Australasian Science: Australia's authority on science since 1938

Scientists Produce a Hit Love Song for Toads

Researchers say they now know exactly what makes horny cane toads boogie – and the toad tune could help sound the death knell for the pests.

PhD student Ben Muller of James Cook University placed cane toad “audio traps” with differing characteristics at various sites in the Townsville region. “We varied the sound they were playing to have different combinations of volume, frequency and pulse rate,” he explained.

The team was particularly interested in attracting female reproductive toads. “A female cane toad may lay upwards of 20,000 eggs per clutch, so removing a single female with eggs from the population is more effective for control than removing a single male,” Muller said.

While male cane toads didn’t seem to care what variation of volume, frequency and pulse rate were used, female toads were much choosier. “We found we could manipulate the proportion of females, and reproductive females, that we trapped by changing the calls used as lures.”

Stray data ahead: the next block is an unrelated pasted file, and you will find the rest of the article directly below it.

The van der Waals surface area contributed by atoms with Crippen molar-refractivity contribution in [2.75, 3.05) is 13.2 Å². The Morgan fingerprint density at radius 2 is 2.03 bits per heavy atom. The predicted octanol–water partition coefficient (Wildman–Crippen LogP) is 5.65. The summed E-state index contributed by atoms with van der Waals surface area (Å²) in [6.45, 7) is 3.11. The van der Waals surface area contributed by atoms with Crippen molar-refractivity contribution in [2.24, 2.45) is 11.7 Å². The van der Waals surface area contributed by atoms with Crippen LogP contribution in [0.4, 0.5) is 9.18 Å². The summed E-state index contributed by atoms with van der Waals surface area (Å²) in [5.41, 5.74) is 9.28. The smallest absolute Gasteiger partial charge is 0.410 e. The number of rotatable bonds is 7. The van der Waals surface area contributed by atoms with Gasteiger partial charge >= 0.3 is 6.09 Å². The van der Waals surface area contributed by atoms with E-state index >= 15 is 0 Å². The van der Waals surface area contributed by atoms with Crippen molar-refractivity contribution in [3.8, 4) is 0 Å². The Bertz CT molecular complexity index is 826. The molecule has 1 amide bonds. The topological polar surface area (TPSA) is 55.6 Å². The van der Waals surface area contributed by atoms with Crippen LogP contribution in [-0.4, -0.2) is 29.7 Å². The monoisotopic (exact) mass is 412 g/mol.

The team found that approximately 91% of the females trapped using a loud, low frequency tone with a high pulse rate were reproductive. “We think that low frequency calls indicate to female toads that they are hearing a large-bodied male, and the high pulse rate means the male making the call has high energy reserves. These things combine to make them believe they have found a good breeding partner,” Muller said.

While this finding may help suppress toad numbers, Muller said it was not a silver bullet. “Large-scale eradication of cane toads from mainland Australia using traps is probably not possible; however, eradication of island populations could be achievable if the trapping regime was correctly designed and implemented,” he said.

The research will be used by Animal Control Technologies Australia to help create a commercial trap.